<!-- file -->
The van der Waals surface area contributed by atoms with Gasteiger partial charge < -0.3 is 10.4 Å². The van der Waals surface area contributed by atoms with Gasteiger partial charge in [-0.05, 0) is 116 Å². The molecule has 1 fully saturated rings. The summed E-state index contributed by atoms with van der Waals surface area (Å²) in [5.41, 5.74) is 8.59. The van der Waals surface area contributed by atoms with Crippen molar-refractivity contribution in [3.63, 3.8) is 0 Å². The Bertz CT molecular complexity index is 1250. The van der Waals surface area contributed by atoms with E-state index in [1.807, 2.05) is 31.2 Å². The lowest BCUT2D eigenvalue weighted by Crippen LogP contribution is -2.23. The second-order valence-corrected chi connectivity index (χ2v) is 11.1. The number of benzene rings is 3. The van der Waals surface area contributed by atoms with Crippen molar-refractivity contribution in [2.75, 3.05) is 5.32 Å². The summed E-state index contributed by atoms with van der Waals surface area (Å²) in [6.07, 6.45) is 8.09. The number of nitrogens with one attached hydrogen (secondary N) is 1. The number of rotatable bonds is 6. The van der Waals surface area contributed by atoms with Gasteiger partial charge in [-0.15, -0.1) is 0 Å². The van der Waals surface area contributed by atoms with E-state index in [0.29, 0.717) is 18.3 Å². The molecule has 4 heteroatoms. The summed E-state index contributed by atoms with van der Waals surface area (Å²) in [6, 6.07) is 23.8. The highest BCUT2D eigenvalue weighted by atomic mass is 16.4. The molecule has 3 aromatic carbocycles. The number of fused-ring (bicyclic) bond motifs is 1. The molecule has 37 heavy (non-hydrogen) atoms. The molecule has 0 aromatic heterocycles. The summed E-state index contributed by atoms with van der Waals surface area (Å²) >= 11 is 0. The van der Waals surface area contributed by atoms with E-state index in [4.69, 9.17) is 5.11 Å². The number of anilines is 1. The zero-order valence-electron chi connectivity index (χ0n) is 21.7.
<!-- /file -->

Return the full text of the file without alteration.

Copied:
The van der Waals surface area contributed by atoms with Gasteiger partial charge < -0.3 is 10.4 Å². The van der Waals surface area contributed by atoms with Gasteiger partial charge in [-0.05, 0) is 116 Å². The molecule has 1 fully saturated rings. The summed E-state index contributed by atoms with van der Waals surface area (Å²) in [5.41, 5.74) is 8.59. The van der Waals surface area contributed by atoms with Crippen molar-refractivity contribution in [3.63, 3.8) is 0 Å². The Bertz CT molecular complexity index is 1250. The van der Waals surface area contributed by atoms with E-state index in [1.807, 2.05) is 31.2 Å². The lowest BCUT2D eigenvalue weighted by Crippen LogP contribution is -2.23. The second-order valence-corrected chi connectivity index (χ2v) is 11.1. The number of benzene rings is 3. The van der Waals surface area contributed by atoms with Crippen molar-refractivity contribution in [2.75, 3.05) is 5.32 Å². The summed E-state index contributed by atoms with van der Waals surface area (Å²) in [6.07, 6.45) is 8.09. The number of nitrogens with one attached hydrogen (secondary N) is 1. The number of rotatable bonds is 6. The van der Waals surface area contributed by atoms with Gasteiger partial charge in [-0.15, -0.1) is 0 Å². The van der Waals surface area contributed by atoms with E-state index in [0.29, 0.717) is 18.3 Å². The molecule has 4 heteroatoms. The summed E-state index contributed by atoms with van der Waals surface area (Å²) in [6, 6.07) is 23.8. The highest BCUT2D eigenvalue weighted by atomic mass is 16.4. The molecule has 3 aromatic carbocycles. The number of fused-ring (bicyclic) bond motifs is 1. The molecule has 37 heavy (non-hydrogen) atoms. The molecule has 0 aromatic heterocycles. The summed E-state index contributed by atoms with van der Waals surface area (Å²) >= 11 is 0. The van der Waals surface area contributed by atoms with E-state index in [4.69, 9.17) is 5.11 Å². The number of anilines is 1. The zero-order valence-electron chi connectivity index (χ0n) is 21.7.